In addition to rejecting new requests for the benefits, the Army said in a statement that it could not process some existing requests that were received before the shutdown began on October 1.
The Department of Veterans Affairs, meanwhile, said it is continuing to process veterans’ education benefits, but that could stop if the shutdown drags on longer than several weeks. The agency has already closed its education call center because of the shutdown.
California Governor Jerry Brown, a Democrat, signed legislation Wednesday that will tighten the rules on the kinds of bonds that community colleges and school districts can use, The Los Angeles Times reported. The legislation will bar the use of bonds that allow entities issuing them to delay repayment by decades, providing a short-term gain for districts, but creating long-term debt obligations and much more debt than would be the case with shorter term bonds. The new rules limit repayment periods to 25 years (down from 40) and require that interest payments total no more than $4 for every dollar borrowed.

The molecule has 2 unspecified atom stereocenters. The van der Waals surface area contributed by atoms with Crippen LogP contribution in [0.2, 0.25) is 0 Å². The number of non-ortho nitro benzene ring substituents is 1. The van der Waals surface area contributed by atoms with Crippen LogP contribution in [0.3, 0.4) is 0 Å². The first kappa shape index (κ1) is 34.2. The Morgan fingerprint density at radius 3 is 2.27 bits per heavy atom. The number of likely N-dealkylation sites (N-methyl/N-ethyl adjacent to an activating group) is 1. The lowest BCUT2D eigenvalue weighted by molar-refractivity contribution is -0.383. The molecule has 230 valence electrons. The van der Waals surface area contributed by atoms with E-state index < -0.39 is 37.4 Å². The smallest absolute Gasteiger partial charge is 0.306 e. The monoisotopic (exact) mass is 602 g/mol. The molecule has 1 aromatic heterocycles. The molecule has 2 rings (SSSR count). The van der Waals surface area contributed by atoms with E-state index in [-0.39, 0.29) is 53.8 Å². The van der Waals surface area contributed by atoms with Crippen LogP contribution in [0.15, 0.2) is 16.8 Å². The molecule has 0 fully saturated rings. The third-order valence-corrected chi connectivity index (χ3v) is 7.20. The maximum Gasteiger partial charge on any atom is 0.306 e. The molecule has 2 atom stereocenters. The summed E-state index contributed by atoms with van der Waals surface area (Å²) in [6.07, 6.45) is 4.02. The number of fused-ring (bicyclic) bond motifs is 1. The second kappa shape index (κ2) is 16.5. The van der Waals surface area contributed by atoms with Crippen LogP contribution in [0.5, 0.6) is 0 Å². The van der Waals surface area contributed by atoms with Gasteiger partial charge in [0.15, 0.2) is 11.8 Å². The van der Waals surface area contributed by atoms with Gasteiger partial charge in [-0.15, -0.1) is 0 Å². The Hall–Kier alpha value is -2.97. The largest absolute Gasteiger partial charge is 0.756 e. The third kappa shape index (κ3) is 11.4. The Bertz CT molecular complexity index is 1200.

Arguably one of the most challenging openings among college presidencies today is the chancellor's job at City College of San Francisco, which faces a potential loss of accreditation, severe financial difficulties and tensions between the administration and faculty and student groups. Robert Agrella, a state-appointed special trustee, has named four finalists, The San Francisco Chronicle reported. The finalists are Terry Calaway, former president of Johnson County Community College, in Kansas; Stephen M. Curtis, former president of the Community College of Philadelphia; Cathy Perry-Jones, vice president for administration at the American Association of State Colleges and Universities; and Arthur Q. Tyler, former president of Sacramento City College.